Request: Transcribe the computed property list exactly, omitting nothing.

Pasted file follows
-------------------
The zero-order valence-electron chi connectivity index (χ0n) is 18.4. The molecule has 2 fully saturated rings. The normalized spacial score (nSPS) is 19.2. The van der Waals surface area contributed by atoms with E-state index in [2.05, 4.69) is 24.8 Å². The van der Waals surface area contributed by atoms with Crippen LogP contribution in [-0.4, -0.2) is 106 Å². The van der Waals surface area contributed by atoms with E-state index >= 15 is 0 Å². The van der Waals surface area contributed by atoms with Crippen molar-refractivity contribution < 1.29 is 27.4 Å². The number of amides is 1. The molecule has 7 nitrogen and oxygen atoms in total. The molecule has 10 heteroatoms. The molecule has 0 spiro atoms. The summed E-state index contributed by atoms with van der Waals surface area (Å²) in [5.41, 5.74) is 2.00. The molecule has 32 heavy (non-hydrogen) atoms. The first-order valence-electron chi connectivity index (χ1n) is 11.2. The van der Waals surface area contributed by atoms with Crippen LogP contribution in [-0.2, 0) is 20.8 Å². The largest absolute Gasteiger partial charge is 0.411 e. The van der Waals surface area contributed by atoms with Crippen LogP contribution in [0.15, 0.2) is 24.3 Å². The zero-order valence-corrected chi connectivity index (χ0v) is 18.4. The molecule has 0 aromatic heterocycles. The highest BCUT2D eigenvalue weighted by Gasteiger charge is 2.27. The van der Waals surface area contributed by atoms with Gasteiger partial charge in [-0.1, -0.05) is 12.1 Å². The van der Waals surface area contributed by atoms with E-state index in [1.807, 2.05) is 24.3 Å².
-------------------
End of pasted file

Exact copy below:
The zero-order valence-electron chi connectivity index (χ0n) is 18.4. The molecule has 2 fully saturated rings. The normalized spacial score (nSPS) is 19.2. The van der Waals surface area contributed by atoms with E-state index in [2.05, 4.69) is 24.8 Å². The van der Waals surface area contributed by atoms with Crippen LogP contribution in [-0.4, -0.2) is 106 Å². The van der Waals surface area contributed by atoms with E-state index >= 15 is 0 Å². The van der Waals surface area contributed by atoms with Crippen molar-refractivity contribution < 1.29 is 27.4 Å². The number of amides is 1. The molecule has 7 nitrogen and oxygen atoms in total. The molecule has 10 heteroatoms. The molecule has 0 spiro atoms. The summed E-state index contributed by atoms with van der Waals surface area (Å²) in [5.41, 5.74) is 2.00. The molecule has 32 heavy (non-hydrogen) atoms. The first-order valence-electron chi connectivity index (χ1n) is 11.2. The van der Waals surface area contributed by atoms with Crippen LogP contribution in [-0.2, 0) is 20.8 Å². The largest absolute Gasteiger partial charge is 0.411 e. The van der Waals surface area contributed by atoms with Crippen LogP contribution in [0.15, 0.2) is 24.3 Å². The zero-order valence-corrected chi connectivity index (χ0v) is 18.4. The molecule has 0 aromatic heterocycles. The highest BCUT2D eigenvalue weighted by Gasteiger charge is 2.27. The van der Waals surface area contributed by atoms with Gasteiger partial charge in [-0.1, -0.05) is 12.1 Å². The van der Waals surface area contributed by atoms with E-state index in [1.807, 2.05) is 24.3 Å².